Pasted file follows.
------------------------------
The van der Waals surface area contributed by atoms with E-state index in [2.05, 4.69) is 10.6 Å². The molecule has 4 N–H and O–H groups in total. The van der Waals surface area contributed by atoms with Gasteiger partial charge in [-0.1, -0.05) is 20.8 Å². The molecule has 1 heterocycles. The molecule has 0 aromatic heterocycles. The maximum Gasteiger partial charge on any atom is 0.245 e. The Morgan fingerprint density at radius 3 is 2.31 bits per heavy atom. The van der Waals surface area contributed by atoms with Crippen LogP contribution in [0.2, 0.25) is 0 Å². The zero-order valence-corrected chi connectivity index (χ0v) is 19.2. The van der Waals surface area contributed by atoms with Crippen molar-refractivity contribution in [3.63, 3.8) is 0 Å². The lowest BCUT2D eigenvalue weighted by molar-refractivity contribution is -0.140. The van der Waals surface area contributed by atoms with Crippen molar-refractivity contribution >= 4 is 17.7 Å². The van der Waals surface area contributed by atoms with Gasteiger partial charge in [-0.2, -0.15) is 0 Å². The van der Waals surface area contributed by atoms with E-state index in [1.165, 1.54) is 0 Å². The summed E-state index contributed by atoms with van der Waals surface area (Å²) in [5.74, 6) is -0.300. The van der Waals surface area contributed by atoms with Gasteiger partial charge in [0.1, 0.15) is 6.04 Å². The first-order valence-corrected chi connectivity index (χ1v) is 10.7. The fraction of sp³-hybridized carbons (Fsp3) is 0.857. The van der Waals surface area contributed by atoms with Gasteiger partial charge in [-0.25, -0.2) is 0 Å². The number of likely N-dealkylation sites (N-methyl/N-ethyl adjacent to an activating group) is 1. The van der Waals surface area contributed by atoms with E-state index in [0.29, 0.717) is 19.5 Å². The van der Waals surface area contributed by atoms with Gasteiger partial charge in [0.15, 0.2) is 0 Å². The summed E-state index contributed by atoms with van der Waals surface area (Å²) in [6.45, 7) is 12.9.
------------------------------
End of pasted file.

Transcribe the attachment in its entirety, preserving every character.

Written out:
The van der Waals surface area contributed by atoms with E-state index in [2.05, 4.69) is 10.6 Å². The molecule has 4 N–H and O–H groups in total. The van der Waals surface area contributed by atoms with Gasteiger partial charge in [-0.1, -0.05) is 20.8 Å². The molecule has 1 heterocycles. The molecule has 0 aromatic heterocycles. The maximum Gasteiger partial charge on any atom is 0.245 e. The Morgan fingerprint density at radius 3 is 2.31 bits per heavy atom. The van der Waals surface area contributed by atoms with Crippen LogP contribution in [0.2, 0.25) is 0 Å². The zero-order valence-corrected chi connectivity index (χ0v) is 19.2. The van der Waals surface area contributed by atoms with Crippen molar-refractivity contribution in [3.63, 3.8) is 0 Å². The lowest BCUT2D eigenvalue weighted by molar-refractivity contribution is -0.140. The van der Waals surface area contributed by atoms with Crippen molar-refractivity contribution >= 4 is 17.7 Å². The van der Waals surface area contributed by atoms with Gasteiger partial charge in [-0.2, -0.15) is 0 Å². The van der Waals surface area contributed by atoms with E-state index in [1.165, 1.54) is 0 Å². The summed E-state index contributed by atoms with van der Waals surface area (Å²) in [5.74, 6) is -0.300. The van der Waals surface area contributed by atoms with Gasteiger partial charge in [0.1, 0.15) is 6.04 Å². The first-order valence-corrected chi connectivity index (χ1v) is 10.7. The fraction of sp³-hybridized carbons (Fsp3) is 0.857. The van der Waals surface area contributed by atoms with Gasteiger partial charge in [-0.25, -0.2) is 0 Å². The number of likely N-dealkylation sites (N-methyl/N-ethyl adjacent to an activating group) is 1. The van der Waals surface area contributed by atoms with E-state index in [0.29, 0.717) is 19.5 Å². The van der Waals surface area contributed by atoms with Gasteiger partial charge in [0.15, 0.2) is 0 Å². The summed E-state index contributed by atoms with van der Waals surface area (Å²) in [6.45, 7) is 12.9.